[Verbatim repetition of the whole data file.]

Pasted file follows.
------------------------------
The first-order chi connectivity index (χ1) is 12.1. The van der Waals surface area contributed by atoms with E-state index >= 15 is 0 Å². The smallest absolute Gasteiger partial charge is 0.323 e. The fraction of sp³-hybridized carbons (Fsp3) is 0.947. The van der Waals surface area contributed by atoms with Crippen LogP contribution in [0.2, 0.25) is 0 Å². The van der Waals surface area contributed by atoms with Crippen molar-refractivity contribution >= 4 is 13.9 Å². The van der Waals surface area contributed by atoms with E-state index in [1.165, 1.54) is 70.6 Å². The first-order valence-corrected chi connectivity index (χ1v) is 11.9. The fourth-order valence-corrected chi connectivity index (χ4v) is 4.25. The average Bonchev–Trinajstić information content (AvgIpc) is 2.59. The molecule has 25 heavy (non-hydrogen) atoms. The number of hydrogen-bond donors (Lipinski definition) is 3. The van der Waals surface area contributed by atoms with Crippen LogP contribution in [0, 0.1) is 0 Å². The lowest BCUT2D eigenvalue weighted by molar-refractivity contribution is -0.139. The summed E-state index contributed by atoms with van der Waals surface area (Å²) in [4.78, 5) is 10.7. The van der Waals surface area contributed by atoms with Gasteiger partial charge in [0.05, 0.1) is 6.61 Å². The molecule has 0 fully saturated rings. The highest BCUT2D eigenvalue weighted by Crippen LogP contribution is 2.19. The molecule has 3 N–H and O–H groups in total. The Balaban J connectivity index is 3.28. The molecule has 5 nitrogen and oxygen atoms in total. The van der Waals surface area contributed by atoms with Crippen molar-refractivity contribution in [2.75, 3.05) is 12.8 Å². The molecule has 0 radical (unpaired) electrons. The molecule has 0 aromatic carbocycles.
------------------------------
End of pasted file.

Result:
The first-order chi connectivity index (χ1) is 12.1. The van der Waals surface area contributed by atoms with E-state index >= 15 is 0 Å². The smallest absolute Gasteiger partial charge is 0.323 e. The fraction of sp³-hybridized carbons (Fsp3) is 0.947. The van der Waals surface area contributed by atoms with Crippen LogP contribution in [0.2, 0.25) is 0 Å². The van der Waals surface area contributed by atoms with Crippen molar-refractivity contribution >= 4 is 13.9 Å². The van der Waals surface area contributed by atoms with E-state index in [1.165, 1.54) is 70.6 Å². The first-order valence-corrected chi connectivity index (χ1v) is 11.9. The fourth-order valence-corrected chi connectivity index (χ4v) is 4.25. The average Bonchev–Trinajstić information content (AvgIpc) is 2.59. The molecule has 25 heavy (non-hydrogen) atoms. The number of hydrogen-bond donors (Lipinski definition) is 3. The van der Waals surface area contributed by atoms with Crippen LogP contribution in [0, 0.1) is 0 Å². The lowest BCUT2D eigenvalue weighted by molar-refractivity contribution is -0.139. The summed E-state index contributed by atoms with van der Waals surface area (Å²) in [4.78, 5) is 10.7. The van der Waals surface area contributed by atoms with Gasteiger partial charge in [0.05, 0.1) is 6.61 Å². The molecule has 0 fully saturated rings. The highest BCUT2D eigenvalue weighted by Crippen LogP contribution is 2.19. The molecule has 3 N–H and O–H groups in total. The Balaban J connectivity index is 3.28. The molecule has 5 nitrogen and oxygen atoms in total. The van der Waals surface area contributed by atoms with Crippen molar-refractivity contribution in [2.75, 3.05) is 12.8 Å². The molecule has 0 radical (unpaired) electrons. The molecule has 0 aromatic carbocycles.